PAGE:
Intuit Helps Department of Education Promote Student Loan Repayment Options

Most student loan borrowers are, because of their status as students, younger consumers with less experience in finances and repaying loans. As a result, many end up agreeing to large loan balances during their educational career, but don't necessarily have a plan for how they will pay those loans back.

In an effort to make the process easier to understand for Americans of any age, the Department of Education, the Treasury Department and Intuit Inc. have announced an new private-public collaboration that is intended to raise awareness about income-driven repayment plans and other repayment options that student loan borrowers have. Income-driven repayment plans give borrowers the chance to satisfy their student debt on a sliding scale that adjusts monthly payments based on factors such as changing income and growing families.

Because student loan debt cannot be dismissed via bankruptcy, borrowers who go into default often have their income tax refunds seized by the IRS and transferred to the guarantor of the loans. Since taxes are on most American's minds at this time each year, this filing season, Intuit is featuring a banner in its TurboTax Online tax preparation software that includes a message to users about options they may have for repaying student loans.

The banner will link to the Department of Education’s online Repayment Estimator, where users will be able to determine if they could lower their monthly student loan payments through an income-driven repayment plan. From there, users would be able to sign up for an income-driven or other repayment plan. Last year, over 18 million Americans used TurboTax Online to prepare their taxes.

“We are excited to be collaborating with the Department of Treasury and the Department of Education on such an important issue, student loan repayment,” said Brad Smith, Intuit’s president and chief executive officer. “At Intuit, our purpose is to improve an individual’s financial life so profoundly that they don’t go back to the old way of doing things. This collaboration fits right in with the purpose – and is aimed to help all individuals, especially Intuit customers, become aware of and become empowered to take control of their student loans.”

Beginning in 2009, federal student loan borrowers who are not in default have been able to enroll in an expanded suite of income-driven repayment plans that cap their monthly payments at a percentage of their current discretionary income. The plans also extend the repayment timeframe to 20 or 25 years, and provide for forgiveness of the remaining student loan debt at the end of the repayment period.

“While the Administration is working to expand access to higher education and make earning a college degree more affordable, rising levels of student debt mean that we must continue to provide student borrowers with the tools they need to successfully repay their loans,” said Treasury Secretary Jacob J. Lew. “Tax filing season is an opportunity for borrowers to take a big-picture look at their personal finances and check their eligibility for repayment options, including income-driven plans, and enroll in one that meets their family’s needs. Our collaboration with Intuit Inc. will help the Administration reach millions of tax filers with that message.”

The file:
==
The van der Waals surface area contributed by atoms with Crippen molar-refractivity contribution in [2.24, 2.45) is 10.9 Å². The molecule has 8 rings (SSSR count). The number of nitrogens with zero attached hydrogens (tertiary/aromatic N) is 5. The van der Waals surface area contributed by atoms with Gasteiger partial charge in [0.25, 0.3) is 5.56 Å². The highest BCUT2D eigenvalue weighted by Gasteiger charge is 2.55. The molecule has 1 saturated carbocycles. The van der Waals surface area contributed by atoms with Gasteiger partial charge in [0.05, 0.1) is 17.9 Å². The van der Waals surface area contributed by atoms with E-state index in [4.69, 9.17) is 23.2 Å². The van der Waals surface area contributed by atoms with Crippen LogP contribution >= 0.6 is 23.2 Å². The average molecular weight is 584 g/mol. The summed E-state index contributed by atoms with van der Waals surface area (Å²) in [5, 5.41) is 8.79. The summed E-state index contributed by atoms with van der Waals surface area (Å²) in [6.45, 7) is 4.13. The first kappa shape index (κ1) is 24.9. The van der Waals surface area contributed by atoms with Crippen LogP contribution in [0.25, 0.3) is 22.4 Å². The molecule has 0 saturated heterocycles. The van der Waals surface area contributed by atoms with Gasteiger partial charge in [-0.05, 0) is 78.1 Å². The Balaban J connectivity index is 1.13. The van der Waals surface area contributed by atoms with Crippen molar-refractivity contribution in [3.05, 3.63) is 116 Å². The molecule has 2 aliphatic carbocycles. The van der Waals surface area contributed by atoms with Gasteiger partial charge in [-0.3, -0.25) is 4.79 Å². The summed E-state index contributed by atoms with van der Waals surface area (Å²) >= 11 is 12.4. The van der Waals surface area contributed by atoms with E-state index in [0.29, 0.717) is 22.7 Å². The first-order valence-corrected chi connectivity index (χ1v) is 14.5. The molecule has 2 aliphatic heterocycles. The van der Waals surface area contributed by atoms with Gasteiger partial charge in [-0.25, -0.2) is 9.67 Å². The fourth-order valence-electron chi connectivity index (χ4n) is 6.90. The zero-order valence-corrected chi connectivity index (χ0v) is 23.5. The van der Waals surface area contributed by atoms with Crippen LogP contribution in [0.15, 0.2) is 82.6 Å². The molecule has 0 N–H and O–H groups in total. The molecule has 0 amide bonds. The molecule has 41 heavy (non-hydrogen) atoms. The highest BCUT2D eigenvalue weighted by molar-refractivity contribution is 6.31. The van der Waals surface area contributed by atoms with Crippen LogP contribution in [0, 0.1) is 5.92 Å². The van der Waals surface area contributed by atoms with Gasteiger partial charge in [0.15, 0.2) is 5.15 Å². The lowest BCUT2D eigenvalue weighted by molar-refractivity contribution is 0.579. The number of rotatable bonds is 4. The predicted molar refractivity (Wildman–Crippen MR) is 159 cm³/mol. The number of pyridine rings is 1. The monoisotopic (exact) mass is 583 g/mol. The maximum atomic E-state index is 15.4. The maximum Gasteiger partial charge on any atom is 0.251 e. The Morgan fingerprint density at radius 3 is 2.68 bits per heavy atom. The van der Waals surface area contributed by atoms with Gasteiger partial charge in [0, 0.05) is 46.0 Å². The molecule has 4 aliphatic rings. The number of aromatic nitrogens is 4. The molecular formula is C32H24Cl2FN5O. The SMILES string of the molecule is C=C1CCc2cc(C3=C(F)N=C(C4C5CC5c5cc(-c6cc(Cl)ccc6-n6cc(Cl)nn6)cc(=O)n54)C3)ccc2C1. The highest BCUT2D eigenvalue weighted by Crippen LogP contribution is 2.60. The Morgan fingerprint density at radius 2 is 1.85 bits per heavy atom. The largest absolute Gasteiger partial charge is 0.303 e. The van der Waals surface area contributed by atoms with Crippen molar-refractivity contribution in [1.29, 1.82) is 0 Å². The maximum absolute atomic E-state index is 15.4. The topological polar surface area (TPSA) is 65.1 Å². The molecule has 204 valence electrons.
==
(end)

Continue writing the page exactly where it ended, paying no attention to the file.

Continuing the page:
This effort is part of a plan announced last August, to combat rising college costs, make college more affordable, and improve value for students and their families. The President called for the Department of Education and Treasury to partner together around increasing consumer awareness of repayment options, and this new collaboration is a response to his call.

“As student loan borrowers file their taxes this year, I’m pleased that many of them will have an opportunity to determine if they can lower their monthly student loan payments through an income-driven repayment plan,” U.S. Secretary of Education Arne Duncan said. “Too many borrowers are struggling to pay back their student loans, which is why this collaboration aimed at sharing information about income-driven repayment plans is so important. Building on ongoing outreach efforts, the Administration will continue to work to ensure that borrowers are aware of their options that can help them responsibly manage their student loan debt.”

In 2010, a law went into effect that created an income-driven plan for federal borrowers that would lower this cap to 10 percent of discretionary income for students who first take out loans after July 1, 2014. Then, last October, the President announced an executive action to make that lower cap available to more borrowers by the end of 2012, rather than 2014, which has further reduced monthly student loan payments for millions of responsible borrowers.

In addition to the TurboTax collaboration with Intuit, Treasury and Education will also include a message on the back of envelopes containing this year’s tax refund checks to raise awareness of federal student loan repayment options. Approximately 25 million of these envelopes will be mailed to tax filers in the 2014 tax season.

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